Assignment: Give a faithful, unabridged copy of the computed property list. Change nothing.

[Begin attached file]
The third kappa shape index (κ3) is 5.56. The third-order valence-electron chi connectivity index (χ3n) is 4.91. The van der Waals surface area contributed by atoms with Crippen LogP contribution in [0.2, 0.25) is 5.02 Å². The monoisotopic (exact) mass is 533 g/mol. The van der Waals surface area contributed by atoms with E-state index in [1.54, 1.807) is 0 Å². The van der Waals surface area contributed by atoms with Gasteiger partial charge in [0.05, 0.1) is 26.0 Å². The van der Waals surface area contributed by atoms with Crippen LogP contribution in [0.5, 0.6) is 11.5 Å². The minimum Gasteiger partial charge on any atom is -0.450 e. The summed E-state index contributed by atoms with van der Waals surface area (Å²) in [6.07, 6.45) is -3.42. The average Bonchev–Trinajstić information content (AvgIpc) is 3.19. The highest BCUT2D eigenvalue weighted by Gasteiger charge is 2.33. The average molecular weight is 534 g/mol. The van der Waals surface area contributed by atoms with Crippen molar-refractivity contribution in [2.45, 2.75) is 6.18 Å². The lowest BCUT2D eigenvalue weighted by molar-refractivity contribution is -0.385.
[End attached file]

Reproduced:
The third kappa shape index (κ3) is 5.56. The third-order valence-electron chi connectivity index (χ3n) is 4.91. The van der Waals surface area contributed by atoms with Crippen LogP contribution in [0.2, 0.25) is 5.02 Å². The monoisotopic (exact) mass is 533 g/mol. The van der Waals surface area contributed by atoms with E-state index in [1.54, 1.807) is 0 Å². The van der Waals surface area contributed by atoms with Gasteiger partial charge in [0.05, 0.1) is 26.0 Å². The van der Waals surface area contributed by atoms with Crippen LogP contribution in [0.5, 0.6) is 11.5 Å². The minimum Gasteiger partial charge on any atom is -0.450 e. The summed E-state index contributed by atoms with van der Waals surface area (Å²) in [6.07, 6.45) is -3.42. The average Bonchev–Trinajstić information content (AvgIpc) is 3.19. The highest BCUT2D eigenvalue weighted by Gasteiger charge is 2.33. The average molecular weight is 534 g/mol. The van der Waals surface area contributed by atoms with Crippen molar-refractivity contribution in [2.45, 2.75) is 6.18 Å². The lowest BCUT2D eigenvalue weighted by molar-refractivity contribution is -0.385.